It Makes Each Divine Person Differ in Species

When two beings each have the same nature, something else must differentiate them, because otherwise they would be one being, instead of two beings. For Aquinas, what differentiates one human being from another, is matter. Each human being has a distinct material principle which differentiates his instantiation of human nature from every other instantiation of human nature. Since angels are immaterial, there cannot be two or more angels of the same species; otherwise nothing would differentiate them. That is, nothing would make them two instead of one. Hence, according to Aquinas, each angel must differ in species from every other angel.4

The notion of sharing part of the same essence with some other being is equivalent to being members of the same genus, while differing in species. Take, for example, Aristotle's claim that the human is a rational animal. The genus, in that case, is ‘animal.’ The differentia [i.e. that which differentiates the species from every other species in that genus] is rationality, because rationality differentiates humans from everything else in the genus ‘animal.’ Every other animal species shares this genus with humans, but has something other than rationality as that which differentiates it from every other species in this genus. For example, saying that both humans and prairie dogs share part of the same nature or essence translates into humans and prairie dogs sharing the same genus, but differing in species. Being one in partial-essence is equivalent to being one in genus but distinct in species.

So Plantinga’s claim that each divine person has a two-part essence: a part that is shared with the other two divine persons, and a part that is unique to that person, is equivalent to each of the three persons being members of the same genus, but each differing from the other two persons in species. In other words, it places all three persons in the genus ‘deity,’ but places each of the three persons in a different species from that of the other two persons. In Catholic doctrine, by contrast, the Son is the offspring of the Father, God from God. And since like begets like, the Son is the perfect image of the Father, the very same numerical essence (not part of an essence) and being as the Father. And the Spirit likewise, proceeding from the Father and the Son, is the very same numerical essence and being with the Father and the Son, not sharing only a partial essence with the Father and the Son, but sharing the full and numerically same essence. For this reason, the implication that each of the three persons is a different species is incompatible with Catholic doctrine.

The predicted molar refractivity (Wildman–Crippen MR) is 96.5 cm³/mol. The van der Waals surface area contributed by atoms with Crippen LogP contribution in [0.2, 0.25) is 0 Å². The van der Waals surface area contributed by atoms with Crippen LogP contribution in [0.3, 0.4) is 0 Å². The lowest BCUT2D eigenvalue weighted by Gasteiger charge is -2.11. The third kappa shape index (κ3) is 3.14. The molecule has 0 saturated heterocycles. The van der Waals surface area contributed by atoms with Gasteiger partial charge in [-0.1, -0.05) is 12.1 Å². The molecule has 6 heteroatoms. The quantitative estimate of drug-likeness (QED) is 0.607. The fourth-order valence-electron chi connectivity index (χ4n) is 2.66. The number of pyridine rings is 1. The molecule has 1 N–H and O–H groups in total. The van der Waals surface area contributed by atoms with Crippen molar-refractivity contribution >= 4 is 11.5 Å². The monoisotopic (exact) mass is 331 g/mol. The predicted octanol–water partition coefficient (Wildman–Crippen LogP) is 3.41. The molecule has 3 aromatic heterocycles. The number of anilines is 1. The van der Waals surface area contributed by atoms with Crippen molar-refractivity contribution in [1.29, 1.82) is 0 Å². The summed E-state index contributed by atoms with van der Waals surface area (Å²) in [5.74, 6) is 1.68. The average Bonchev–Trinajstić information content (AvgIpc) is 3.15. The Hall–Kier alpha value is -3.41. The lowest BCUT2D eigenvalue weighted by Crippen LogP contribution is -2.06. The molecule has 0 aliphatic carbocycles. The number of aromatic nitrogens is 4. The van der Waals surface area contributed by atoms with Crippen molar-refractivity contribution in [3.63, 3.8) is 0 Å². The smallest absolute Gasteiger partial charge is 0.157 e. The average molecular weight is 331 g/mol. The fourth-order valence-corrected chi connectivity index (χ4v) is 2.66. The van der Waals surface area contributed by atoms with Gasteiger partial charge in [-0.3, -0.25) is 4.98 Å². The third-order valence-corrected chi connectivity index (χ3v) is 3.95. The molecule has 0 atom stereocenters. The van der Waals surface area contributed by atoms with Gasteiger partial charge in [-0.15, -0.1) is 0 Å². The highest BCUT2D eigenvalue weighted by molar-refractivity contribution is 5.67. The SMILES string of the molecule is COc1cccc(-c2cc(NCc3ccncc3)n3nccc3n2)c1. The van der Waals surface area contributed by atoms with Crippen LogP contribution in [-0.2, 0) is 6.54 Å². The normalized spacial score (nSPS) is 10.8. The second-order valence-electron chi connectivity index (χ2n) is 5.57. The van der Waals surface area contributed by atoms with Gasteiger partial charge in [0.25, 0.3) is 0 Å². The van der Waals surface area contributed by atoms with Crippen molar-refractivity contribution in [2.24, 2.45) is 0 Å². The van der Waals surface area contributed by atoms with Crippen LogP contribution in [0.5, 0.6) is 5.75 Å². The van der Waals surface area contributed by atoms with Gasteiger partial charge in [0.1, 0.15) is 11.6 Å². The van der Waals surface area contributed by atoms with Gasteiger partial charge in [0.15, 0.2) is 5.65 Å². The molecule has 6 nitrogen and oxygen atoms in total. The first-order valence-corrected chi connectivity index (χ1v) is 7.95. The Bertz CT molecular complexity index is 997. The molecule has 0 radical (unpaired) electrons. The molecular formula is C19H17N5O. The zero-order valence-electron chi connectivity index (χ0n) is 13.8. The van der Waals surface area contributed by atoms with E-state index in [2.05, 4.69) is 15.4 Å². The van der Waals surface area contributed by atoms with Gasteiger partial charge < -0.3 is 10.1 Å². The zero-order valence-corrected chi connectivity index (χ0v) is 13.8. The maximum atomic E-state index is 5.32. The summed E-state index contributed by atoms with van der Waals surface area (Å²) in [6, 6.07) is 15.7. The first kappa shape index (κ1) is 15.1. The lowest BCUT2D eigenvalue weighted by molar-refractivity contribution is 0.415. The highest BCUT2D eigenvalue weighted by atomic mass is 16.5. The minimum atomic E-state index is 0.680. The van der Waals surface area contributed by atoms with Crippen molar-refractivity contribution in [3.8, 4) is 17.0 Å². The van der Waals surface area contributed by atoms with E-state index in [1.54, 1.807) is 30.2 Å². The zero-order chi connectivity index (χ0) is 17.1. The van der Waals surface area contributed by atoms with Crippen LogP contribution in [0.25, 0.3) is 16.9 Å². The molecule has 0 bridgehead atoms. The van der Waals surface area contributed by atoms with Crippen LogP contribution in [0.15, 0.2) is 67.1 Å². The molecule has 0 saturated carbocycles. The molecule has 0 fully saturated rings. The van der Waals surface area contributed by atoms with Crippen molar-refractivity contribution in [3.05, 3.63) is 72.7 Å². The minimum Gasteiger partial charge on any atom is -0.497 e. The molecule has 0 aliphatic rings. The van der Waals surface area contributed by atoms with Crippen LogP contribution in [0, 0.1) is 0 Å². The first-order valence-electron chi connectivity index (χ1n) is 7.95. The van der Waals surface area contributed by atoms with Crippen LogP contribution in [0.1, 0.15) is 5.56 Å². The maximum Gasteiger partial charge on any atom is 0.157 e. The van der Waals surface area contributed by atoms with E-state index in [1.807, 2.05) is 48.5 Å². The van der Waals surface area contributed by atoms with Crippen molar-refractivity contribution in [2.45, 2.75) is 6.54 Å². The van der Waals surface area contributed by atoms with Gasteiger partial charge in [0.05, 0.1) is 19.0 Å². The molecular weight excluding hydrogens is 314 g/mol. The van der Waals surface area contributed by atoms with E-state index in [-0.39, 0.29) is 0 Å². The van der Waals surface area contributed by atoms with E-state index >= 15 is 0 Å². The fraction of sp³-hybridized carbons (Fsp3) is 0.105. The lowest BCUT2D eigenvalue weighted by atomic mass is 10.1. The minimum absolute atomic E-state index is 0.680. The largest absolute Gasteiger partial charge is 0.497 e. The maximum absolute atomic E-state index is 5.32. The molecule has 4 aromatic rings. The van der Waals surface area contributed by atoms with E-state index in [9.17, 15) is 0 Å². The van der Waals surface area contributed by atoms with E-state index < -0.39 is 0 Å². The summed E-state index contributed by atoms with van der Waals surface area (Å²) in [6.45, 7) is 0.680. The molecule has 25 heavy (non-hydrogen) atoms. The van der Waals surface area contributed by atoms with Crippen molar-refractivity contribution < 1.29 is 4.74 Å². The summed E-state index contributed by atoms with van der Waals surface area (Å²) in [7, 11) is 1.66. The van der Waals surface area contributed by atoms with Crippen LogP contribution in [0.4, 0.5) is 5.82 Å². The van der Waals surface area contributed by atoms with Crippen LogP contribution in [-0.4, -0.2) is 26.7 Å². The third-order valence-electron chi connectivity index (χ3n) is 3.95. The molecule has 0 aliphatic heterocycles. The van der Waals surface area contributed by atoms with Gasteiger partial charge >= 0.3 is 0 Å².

I am not convinced of the above (1), not because its false per se but I just don't understand it so well.

Any help would be appreciated.

Any other reasons to why necessary existence must be one, instead of three like tritheism or social models of the Trinity would help a lot.

This question is only for Catholics; I don't want a debate on whether the Catholic model is true or not, just for Catholics to demonstrate why they believe their model is true where God the Father, the Son and the Holy Ghost have numerically one intelligence, essence and will.

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    How do "necessary 'existence' be[ing] absolutely one" and "absolute divine simplicity" differ?
    – Geremia
    Apr 17, 2022 at 20:34
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    " I do not accept absolute divine simplicity" I'm sorry, but you can't ask for a Catholic answer and restrict which parts of Catholic theology are allowed to be used to justify it. That's nonsense
    – eques
    May 18, 2022 at 19:18
  • Short answer: it makes the persons of the Trinity too distinct. But to my knowledge it has not been officially condemned as heretical. Oct 19, 2022 at 1:51

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From A Kid's Introduction to Physics By Anthony Rizzi, ch. 10:

After explaining "top-down" causality, and how we know there is an "Unchanged Changer" (God) with no physicality or potential, he says:

How many Gods are there? Well, let's say there were two. Now, by saying there are two, we are saying that one is different from the other in some way. This means one has to have something the other does not. This will mean one is not Existence itself but is existence as limited in some way. Thus, this second one is not God. There is and can only be one God.

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  • this assumes liebniz' law of indiscernables is true,wich is contested in philosophy.
    – johny man
    Apr 30, 2022 at 14:58